Clarinetist Sam Boutris. (samboutris.com)

Clarinetist Sam Boutris’ “Phases” proves a promising debut album, though primarily transcriptions

ALBUM REVIEW:
Phases
Sam Boutris, clarinet; Sophiko Simsive, piano.
Louis CAHUZAC: Cantilène
Robert SCHUMANN: Three Romances, Op. 94
Luigi BASSI: Fantasy on Themes from Verdi’s “Rigoletto”
Claude DEBUSSY (arr. Boutris): Suite Bergamasque, L. 75: III. Clair de Lune
Carl NIELSEN: Fantasy Piece for Clarinet and Piano in G minor
Carl Maria von WEBER: Andante e Rondo Ungarese, Op. 35
Musica Solis MS202401
Formats: digital
Release Date: January 26, 2024
Total Duration: 47:07

Giorgio Koukl | 8 JAN 2024

The new debut album from clarinetist Sam Boutris with pianist Sophiko Simsive, entitled Phases, is an eclectic mixture of mostly transcribed pieces from nineteenth-century composers.

MS202401 cover art

MS202401 cover art

It opens with a short Cantilene by Louis Cahuzac (1880-1960), who is today a not-so-well-known French clarinetist and composer. This is typically light, easy, and rather conservative music, clearly written for the pleasure of the Parisian public, and definitely a well-chosen opener. Mr. Boutris offers an excellent, soft, cultivated clarinet sound with ample dynamical range, maximum easiness in the highest register, and admirable virtuosity. He is distinctly at his ease in brilliant passages, delivering some breath-taking virtuosity fireworks. He is very well accompanied by Ms. Simsive, who manages to be perfectly present without being dynamically invasive.

The next piece is a transcription of Three Romances Op. 94 by Robert Schumann (1810-1856). The single parts are: “Nicht schnell,” “Einfach- innig,” and “Nicht schnell.” Despite the fact that the composer, in a letter to his editor Simrock, refused to transcribe this composition for clarinet, it has been used extensively in this form. It must be said that this music sounds fantastic with clarinet instead of violin or the original oboe. Written in December 1849 in Dresden, Germany, it was one of the last works of Schumann before his mental health problems fully exploded and brought him to a premature death.

Boutris plays this soft and mostly cantabile music with a pleasant nostalgia, good dynamic range, and generally elegant phrasing. It may be the score in which he shows most of his capacities.


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The 19th century certainly had no shortage of original clarinet literature, especially in France; we can mention only a few names like Rabeaud, Brusselmans, and Barat with their fine contributions to this instrument, but elsewhere in Europe, there was clearly some lack of popular music for clarinet. So it is no wonder that the clarinetist of “La Scala” Milan, Luigi Bassi (1833-1871), asked directly for permission from Giuseppe Verdi to transcribe arias from his opera Rigoletto.

The Italian maestro promptly granted this permission with one exception: Verdi prohibited using the aria “La donna è mobile,” reserving it for opera use only. Bassi presents cascades of prestissimo notes and truly challenging passages, all this elegantly played “with a smile” by Mr. Boutris, who seems to enjoy the piece.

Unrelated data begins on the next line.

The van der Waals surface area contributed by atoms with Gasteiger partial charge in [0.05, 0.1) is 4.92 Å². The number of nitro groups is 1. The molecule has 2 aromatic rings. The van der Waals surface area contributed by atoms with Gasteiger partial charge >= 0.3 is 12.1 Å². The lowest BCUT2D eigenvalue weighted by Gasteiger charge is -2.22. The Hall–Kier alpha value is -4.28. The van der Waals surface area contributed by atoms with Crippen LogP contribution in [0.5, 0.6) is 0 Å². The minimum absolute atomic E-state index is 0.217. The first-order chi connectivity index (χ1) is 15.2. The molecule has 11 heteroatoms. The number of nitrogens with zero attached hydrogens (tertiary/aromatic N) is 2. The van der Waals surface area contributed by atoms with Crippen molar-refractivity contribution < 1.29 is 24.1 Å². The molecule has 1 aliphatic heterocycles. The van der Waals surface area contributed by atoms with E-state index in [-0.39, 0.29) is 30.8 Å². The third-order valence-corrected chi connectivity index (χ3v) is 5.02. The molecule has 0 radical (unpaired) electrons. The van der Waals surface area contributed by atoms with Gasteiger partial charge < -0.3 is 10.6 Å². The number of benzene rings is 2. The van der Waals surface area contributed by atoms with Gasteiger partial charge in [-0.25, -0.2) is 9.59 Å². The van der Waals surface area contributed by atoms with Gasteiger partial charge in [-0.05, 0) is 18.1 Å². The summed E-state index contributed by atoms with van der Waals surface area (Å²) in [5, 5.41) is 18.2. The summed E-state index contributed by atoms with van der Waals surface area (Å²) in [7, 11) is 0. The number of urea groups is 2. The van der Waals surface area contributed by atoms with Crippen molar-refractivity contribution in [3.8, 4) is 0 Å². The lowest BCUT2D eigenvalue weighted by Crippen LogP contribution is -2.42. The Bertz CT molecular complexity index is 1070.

Another transcription follows; this time by Boutris himself. The iconic Clair de Lune by Claude Debussy (1862-1918) certainly is a nice melody, but the idea of splitting the part between the piano and the clarinet is, in my opinion, not the best one. Generally, transcribing this music may not be such a great idea despite the beauty of this well-known tune.



Finally, a second original composition for clarinet is included: the short Fantasy Piece for Clarinet and Piano in G minor by Carl Nielsen (1865-1931).

While Nielsen is well known for his highly original Clarinet Concerto, this minor work of his youth, written even before his Op. 1, has far less to offer to the listener. A short four minutes of semi-romantic sweet melody, it may not be the best choice for a debut CD. It is well played, and both interpreters are doing their best to find some interest in this score, but without great success.

The last piece presented is from a composer who has done a lot for clarinet literature: Carl Maria von Weber (1786-1826) wrote two clarinet concerti that are great soloistic pieces, and many shorter scores, most of them extremely well-written for the clarinet.



Strangely enough, Boutris decided to include Andante and Rondo Ungarese, Op. 35 instead, a piece written for bassoon and piano in 1813 when Weber was acting as opera director for Prague.

It certainly is playable on clarinet and is not lacking the charming scherzoso parts for which the composer is rightly famous, but knowing the great clarinet literature from which a choice was possible, I honestly do not understand this particular selection. For a debut album, it would certainly be beneficial to cover a more ample field of clarinet literature, so as to show more of the no doubt abundant capacities of Sam Boutris.

In any case, Boutris’ musicality remains clearly visible in the chosen repertoire and is auspicious for his career.

Clarinetist Sam Boutris and pianist Sophiko Simsive will perform with the Aizuri Quartet on Monday, January 29, 2024 @ 7:30pm in a concert at Weill Recital Hall, Carnegie Hall, in New York City.
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About the author:
Giorgio Koukl is a Czech-born pianist/harpsichordist and composer who resides in Lugano, Switzerland. Among his many recordings are the complete solo piano works and complete piano concertos of Bohuslav Martinů on the Naxos label. He has also recorded the piano music of Tansman, Lutosławski, Kapralova, and A. Tcherepnin, amongst others, for the Grand Piano label. (photo: Chiara Solari)

Read more by Giorgio Koukl.

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